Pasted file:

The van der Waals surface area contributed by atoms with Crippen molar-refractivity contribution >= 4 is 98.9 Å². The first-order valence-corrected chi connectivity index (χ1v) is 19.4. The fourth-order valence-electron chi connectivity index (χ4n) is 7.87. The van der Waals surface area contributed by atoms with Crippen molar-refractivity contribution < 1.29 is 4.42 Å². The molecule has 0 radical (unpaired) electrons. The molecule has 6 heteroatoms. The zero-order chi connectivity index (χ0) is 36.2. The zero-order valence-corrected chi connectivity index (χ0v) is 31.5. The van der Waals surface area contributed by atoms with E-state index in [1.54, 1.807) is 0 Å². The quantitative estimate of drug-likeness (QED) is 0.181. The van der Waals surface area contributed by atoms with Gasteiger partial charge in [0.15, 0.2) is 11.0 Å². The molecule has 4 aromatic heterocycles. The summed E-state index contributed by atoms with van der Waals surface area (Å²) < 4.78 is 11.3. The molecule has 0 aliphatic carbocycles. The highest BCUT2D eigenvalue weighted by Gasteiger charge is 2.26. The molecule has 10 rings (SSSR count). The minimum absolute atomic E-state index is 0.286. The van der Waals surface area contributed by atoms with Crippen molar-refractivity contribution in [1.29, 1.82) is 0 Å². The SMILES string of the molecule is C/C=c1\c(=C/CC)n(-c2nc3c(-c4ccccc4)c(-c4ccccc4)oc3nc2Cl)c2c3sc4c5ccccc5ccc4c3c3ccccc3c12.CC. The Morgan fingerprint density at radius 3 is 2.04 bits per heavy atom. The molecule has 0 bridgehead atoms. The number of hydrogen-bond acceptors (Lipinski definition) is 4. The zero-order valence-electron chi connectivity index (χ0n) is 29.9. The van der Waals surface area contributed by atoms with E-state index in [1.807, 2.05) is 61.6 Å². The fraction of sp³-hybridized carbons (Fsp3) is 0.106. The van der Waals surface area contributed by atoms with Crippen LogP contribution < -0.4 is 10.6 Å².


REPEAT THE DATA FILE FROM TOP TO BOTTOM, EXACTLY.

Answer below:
The van der Waals surface area contributed by atoms with Crippen molar-refractivity contribution >= 4 is 98.9 Å². The first-order valence-corrected chi connectivity index (χ1v) is 19.4. The fourth-order valence-electron chi connectivity index (χ4n) is 7.87. The van der Waals surface area contributed by atoms with Crippen molar-refractivity contribution < 1.29 is 4.42 Å². The molecule has 0 radical (unpaired) electrons. The molecule has 6 heteroatoms. The zero-order chi connectivity index (χ0) is 36.2. The zero-order valence-corrected chi connectivity index (χ0v) is 31.5. The van der Waals surface area contributed by atoms with E-state index in [1.54, 1.807) is 0 Å². The quantitative estimate of drug-likeness (QED) is 0.181. The van der Waals surface area contributed by atoms with Gasteiger partial charge in [0.15, 0.2) is 11.0 Å². The molecule has 4 aromatic heterocycles. The summed E-state index contributed by atoms with van der Waals surface area (Å²) < 4.78 is 11.3. The molecule has 0 aliphatic carbocycles. The highest BCUT2D eigenvalue weighted by Gasteiger charge is 2.26. The molecule has 10 rings (SSSR count). The minimum absolute atomic E-state index is 0.286. The van der Waals surface area contributed by atoms with Crippen molar-refractivity contribution in [1.29, 1.82) is 0 Å². The SMILES string of the molecule is C/C=c1\c(=C/CC)n(-c2nc3c(-c4ccccc4)c(-c4ccccc4)oc3nc2Cl)c2c3sc4c5ccccc5ccc4c3c3ccccc3c12.CC. The Morgan fingerprint density at radius 3 is 2.04 bits per heavy atom. The molecule has 0 bridgehead atoms. The number of hydrogen-bond acceptors (Lipinski definition) is 4. The zero-order valence-electron chi connectivity index (χ0n) is 29.9. The van der Waals surface area contributed by atoms with E-state index in [1.807, 2.05) is 61.6 Å². The fraction of sp³-hybridized carbons (Fsp3) is 0.106. The van der Waals surface area contributed by atoms with Crippen LogP contribution < -0.4 is 10.6 Å².